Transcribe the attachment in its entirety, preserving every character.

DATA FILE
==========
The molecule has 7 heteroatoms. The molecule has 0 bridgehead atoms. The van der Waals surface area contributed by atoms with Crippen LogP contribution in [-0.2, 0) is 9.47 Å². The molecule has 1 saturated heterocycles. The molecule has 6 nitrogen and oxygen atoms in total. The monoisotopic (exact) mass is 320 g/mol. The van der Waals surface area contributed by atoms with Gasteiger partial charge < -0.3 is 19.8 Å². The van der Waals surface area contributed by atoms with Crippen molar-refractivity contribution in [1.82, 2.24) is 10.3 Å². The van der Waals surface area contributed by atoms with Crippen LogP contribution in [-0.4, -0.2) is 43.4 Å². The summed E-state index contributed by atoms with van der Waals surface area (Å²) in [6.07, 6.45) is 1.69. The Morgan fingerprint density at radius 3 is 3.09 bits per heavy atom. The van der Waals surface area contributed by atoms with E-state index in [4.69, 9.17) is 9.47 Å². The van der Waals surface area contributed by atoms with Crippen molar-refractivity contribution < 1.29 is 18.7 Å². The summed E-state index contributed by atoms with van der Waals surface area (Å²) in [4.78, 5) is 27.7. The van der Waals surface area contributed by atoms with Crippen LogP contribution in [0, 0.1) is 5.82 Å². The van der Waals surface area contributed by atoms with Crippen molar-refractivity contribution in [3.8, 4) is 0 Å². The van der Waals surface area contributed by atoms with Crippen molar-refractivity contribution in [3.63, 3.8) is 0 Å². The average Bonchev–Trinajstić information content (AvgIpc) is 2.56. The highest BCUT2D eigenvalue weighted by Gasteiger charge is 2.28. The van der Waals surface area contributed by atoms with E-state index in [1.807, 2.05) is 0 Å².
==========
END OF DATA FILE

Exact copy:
The molecule has 7 heteroatoms. The molecule has 0 bridgehead atoms. The van der Waals surface area contributed by atoms with Crippen LogP contribution in [-0.2, 0) is 9.47 Å². The molecule has 1 saturated heterocycles. The molecule has 6 nitrogen and oxygen atoms in total. The monoisotopic (exact) mass is 320 g/mol. The van der Waals surface area contributed by atoms with Gasteiger partial charge < -0.3 is 19.8 Å². The van der Waals surface area contributed by atoms with Crippen molar-refractivity contribution in [1.82, 2.24) is 10.3 Å². The van der Waals surface area contributed by atoms with Crippen LogP contribution in [-0.4, -0.2) is 43.4 Å². The summed E-state index contributed by atoms with van der Waals surface area (Å²) in [6.07, 6.45) is 1.69. The Morgan fingerprint density at radius 3 is 3.09 bits per heavy atom. The van der Waals surface area contributed by atoms with E-state index in [4.69, 9.17) is 9.47 Å². The van der Waals surface area contributed by atoms with Crippen molar-refractivity contribution < 1.29 is 18.7 Å². The summed E-state index contributed by atoms with van der Waals surface area (Å²) in [4.78, 5) is 27.7. The van der Waals surface area contributed by atoms with Crippen LogP contribution in [0, 0.1) is 5.82 Å². The van der Waals surface area contributed by atoms with Crippen molar-refractivity contribution in [3.8, 4) is 0 Å². The van der Waals surface area contributed by atoms with Crippen molar-refractivity contribution in [3.63, 3.8) is 0 Å². The average Bonchev–Trinajstić information content (AvgIpc) is 2.56. The highest BCUT2D eigenvalue weighted by Gasteiger charge is 2.28. The van der Waals surface area contributed by atoms with E-state index in [1.807, 2.05) is 0 Å².